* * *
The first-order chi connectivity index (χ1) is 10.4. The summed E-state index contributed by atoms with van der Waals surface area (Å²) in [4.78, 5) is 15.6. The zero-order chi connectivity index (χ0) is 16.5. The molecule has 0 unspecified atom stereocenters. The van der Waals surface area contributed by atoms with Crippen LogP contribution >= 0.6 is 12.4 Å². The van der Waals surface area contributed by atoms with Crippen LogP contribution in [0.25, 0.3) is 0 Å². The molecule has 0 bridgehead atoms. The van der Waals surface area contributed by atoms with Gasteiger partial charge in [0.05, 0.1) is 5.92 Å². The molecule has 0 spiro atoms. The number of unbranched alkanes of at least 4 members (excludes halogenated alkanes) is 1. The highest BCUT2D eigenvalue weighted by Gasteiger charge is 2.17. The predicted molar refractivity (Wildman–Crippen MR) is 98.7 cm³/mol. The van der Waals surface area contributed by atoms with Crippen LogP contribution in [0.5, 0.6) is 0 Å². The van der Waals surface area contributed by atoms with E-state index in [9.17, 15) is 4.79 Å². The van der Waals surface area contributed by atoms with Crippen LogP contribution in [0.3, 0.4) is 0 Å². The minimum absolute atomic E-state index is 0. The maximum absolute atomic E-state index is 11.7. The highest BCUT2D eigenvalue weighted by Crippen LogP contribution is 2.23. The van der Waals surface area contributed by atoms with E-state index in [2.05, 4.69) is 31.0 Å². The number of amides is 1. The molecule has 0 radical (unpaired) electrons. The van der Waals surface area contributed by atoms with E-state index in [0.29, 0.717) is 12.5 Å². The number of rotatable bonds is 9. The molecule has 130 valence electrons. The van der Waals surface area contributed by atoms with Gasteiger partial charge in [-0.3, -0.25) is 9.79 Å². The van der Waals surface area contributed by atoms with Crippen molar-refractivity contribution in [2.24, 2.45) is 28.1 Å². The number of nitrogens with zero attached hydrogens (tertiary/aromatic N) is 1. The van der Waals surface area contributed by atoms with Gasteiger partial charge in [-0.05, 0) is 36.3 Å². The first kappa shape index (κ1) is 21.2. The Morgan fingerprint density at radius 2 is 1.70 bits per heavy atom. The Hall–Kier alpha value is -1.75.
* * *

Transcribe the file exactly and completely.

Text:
The first-order chi connectivity index (χ1) is 10.4. The summed E-state index contributed by atoms with van der Waals surface area (Å²) in [4.78, 5) is 15.6. The zero-order chi connectivity index (χ0) is 16.5. The molecule has 0 unspecified atom stereocenters. The van der Waals surface area contributed by atoms with Crippen LogP contribution >= 0.6 is 12.4 Å². The van der Waals surface area contributed by atoms with Crippen LogP contribution in [0.25, 0.3) is 0 Å². The molecule has 0 bridgehead atoms. The van der Waals surface area contributed by atoms with Gasteiger partial charge in [0.05, 0.1) is 5.92 Å². The molecule has 0 spiro atoms. The number of unbranched alkanes of at least 4 members (excludes halogenated alkanes) is 1. The highest BCUT2D eigenvalue weighted by Gasteiger charge is 2.17. The predicted molar refractivity (Wildman–Crippen MR) is 98.7 cm³/mol. The van der Waals surface area contributed by atoms with Crippen LogP contribution in [0.5, 0.6) is 0 Å². The van der Waals surface area contributed by atoms with E-state index in [9.17, 15) is 4.79 Å². The van der Waals surface area contributed by atoms with Crippen LogP contribution in [0.3, 0.4) is 0 Å². The minimum absolute atomic E-state index is 0. The maximum absolute atomic E-state index is 11.7. The highest BCUT2D eigenvalue weighted by Crippen LogP contribution is 2.23. The van der Waals surface area contributed by atoms with E-state index in [2.05, 4.69) is 31.0 Å². The number of amides is 1. The molecule has 0 radical (unpaired) electrons. The van der Waals surface area contributed by atoms with E-state index in [0.29, 0.717) is 12.5 Å². The number of rotatable bonds is 9. The molecule has 130 valence electrons. The van der Waals surface area contributed by atoms with Gasteiger partial charge in [-0.3, -0.25) is 9.79 Å². The van der Waals surface area contributed by atoms with Crippen molar-refractivity contribution in [2.24, 2.45) is 28.1 Å². The number of nitrogens with zero attached hydrogens (tertiary/aromatic N) is 1. The van der Waals surface area contributed by atoms with Gasteiger partial charge in [-0.05, 0) is 36.3 Å². The first kappa shape index (κ1) is 21.2. The Morgan fingerprint density at radius 2 is 1.70 bits per heavy atom. The Hall–Kier alpha value is -1.75.